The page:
Photographer Robin Mellor shoots for people like The Guardian, Esquire, Huck, Elle Deco and Image Source, exploring the dynamic relationship between people and place
Robin Mellor’s favourite photo is The King of Billingsgate (see below), an environmental portrait of a worker at London’s traditional fish market. Mellor’s skill in his enviromental portraits is the way he balances foreground and background. His images blend people and craftsmen with the objects and tools they work with. Like the photo below of furniture designer Robin Martino Gamper, for Elle Deco, where the lighting merges the human with the craftsman.
He has an eye sensitive to the visual possibilities of spaces, like Hannah (see main image above) balancing between all all those graphic, zig-zagging vertical lines, the fencing, the steps, the handrail.
Or the Indian man he shot in the desert (see below), in his own bubble surrounded by the visual chaos of the signage. “I found him just sitting there in the middle of nowhere,” says Mellor, ” he didn’t speak English and I didn’t see how he got there, it was a very strange situation.”
You can see why Mellor is attracted to the American desert (he has a section devoted to it on his website) it’s endless space broken up by human stuff that’s wonderfully random: Las Vegas itself; dinosaurs (see below); the sad, lonely, evocative communication devices of the rural postbox;
or the shadowy concrete canyons of the skate-park.
1. A shot of a single object that expresses a powerful memory/event
The shot of the dinosaur in the desert is a very powerful memory and has been part of the inspiration for my new project which I’ll be shooting next month in the desert in America. That part of California is so iconic, as I’ve grown up watching so many films that share the backdrop, when you travel around this area, it’s almost as if you re-enacting part of those films you’ve seen so many time before.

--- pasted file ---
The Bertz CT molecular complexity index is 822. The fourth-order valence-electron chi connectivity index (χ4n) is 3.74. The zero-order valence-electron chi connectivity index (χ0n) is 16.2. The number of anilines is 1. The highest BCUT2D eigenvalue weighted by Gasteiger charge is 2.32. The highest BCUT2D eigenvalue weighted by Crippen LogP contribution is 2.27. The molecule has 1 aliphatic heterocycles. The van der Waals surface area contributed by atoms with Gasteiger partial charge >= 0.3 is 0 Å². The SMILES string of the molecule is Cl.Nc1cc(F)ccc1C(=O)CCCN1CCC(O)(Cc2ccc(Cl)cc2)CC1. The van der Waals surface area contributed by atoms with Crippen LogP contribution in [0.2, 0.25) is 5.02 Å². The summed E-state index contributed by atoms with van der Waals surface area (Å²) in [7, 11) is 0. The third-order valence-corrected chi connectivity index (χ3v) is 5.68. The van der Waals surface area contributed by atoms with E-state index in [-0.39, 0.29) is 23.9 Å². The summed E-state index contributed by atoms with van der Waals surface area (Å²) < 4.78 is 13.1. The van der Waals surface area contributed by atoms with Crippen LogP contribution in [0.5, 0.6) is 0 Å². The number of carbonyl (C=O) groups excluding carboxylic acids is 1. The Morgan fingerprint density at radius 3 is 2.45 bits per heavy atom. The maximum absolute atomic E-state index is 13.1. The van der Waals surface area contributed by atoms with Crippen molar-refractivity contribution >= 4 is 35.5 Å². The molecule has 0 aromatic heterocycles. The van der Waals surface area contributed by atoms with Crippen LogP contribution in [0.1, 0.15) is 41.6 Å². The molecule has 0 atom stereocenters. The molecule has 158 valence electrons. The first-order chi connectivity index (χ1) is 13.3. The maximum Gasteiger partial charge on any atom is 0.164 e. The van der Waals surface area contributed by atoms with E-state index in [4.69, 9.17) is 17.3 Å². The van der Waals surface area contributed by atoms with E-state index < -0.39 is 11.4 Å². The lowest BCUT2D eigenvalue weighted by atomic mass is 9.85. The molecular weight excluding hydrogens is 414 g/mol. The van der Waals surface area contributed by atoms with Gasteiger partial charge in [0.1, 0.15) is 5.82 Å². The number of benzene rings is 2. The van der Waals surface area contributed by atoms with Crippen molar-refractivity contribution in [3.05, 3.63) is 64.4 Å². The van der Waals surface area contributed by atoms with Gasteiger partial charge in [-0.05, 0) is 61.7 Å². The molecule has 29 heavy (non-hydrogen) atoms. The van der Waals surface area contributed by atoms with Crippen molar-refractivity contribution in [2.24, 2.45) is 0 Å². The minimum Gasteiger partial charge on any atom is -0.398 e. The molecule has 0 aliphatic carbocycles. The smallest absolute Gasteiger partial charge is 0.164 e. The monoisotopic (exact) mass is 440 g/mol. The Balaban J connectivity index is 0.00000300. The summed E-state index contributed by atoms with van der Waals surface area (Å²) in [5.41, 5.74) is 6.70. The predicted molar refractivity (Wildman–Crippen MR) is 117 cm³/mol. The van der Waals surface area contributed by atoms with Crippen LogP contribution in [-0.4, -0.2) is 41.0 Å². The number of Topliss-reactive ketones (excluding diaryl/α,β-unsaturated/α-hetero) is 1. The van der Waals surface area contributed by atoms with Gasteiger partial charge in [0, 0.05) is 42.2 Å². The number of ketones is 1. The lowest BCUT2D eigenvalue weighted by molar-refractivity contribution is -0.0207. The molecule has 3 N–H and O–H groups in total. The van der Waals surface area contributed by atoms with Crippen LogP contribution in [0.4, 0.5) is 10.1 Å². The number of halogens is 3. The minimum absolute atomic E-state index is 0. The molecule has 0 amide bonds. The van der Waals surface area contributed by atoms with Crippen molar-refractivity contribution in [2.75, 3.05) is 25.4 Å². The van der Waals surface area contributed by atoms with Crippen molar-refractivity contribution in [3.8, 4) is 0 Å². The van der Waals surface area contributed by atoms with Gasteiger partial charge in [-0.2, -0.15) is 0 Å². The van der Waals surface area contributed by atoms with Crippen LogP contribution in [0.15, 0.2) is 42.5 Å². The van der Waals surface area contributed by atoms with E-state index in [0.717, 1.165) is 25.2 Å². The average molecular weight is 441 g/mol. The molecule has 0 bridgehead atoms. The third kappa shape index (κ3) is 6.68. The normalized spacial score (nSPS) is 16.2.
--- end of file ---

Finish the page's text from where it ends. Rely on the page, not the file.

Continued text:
2. Three books that have inspired you?
Trona: Armpit of America – Tobias Zielony, Weird USA, Lost At Sea – John Ronson.
3. Favourite photo you have taken?
The King of Billingsgate.
4. Favourite artist/photographer/image-maker?
I couldn’t say I have one favourite artist or photographer, I love a lot of photographers work such as Tobias Zielony, Ida Kar and Jacob Holdt.
5. Describe briefly your journey to becoming a successful professional photographer?
I studied for a degree in Photography at London College of Fashion, from there I went onto become a studio assistant – not a great job but definitely a right of passage I think, it also allowed me to meet a lot of photographers who I went onto assist.
I was always freelance as an assistant, so I worked with a huge variety of photographers with many different styles and ways of working. I was originally a lighting assistant and then moved into the digital side.
I was always shooting my own stuff while assisting, whether it was small editorial jobs or just personal work. I think it’s important to do this while assisting if your goal is to become a photographer.
From there I went onto shoot editorial for various newspapers and magazines such as The Guardian, Independent, Wonderland, Tank and Elle Deco.
I have recently moved into advertising, working with brands such as Adidas, MTV and Nespresso.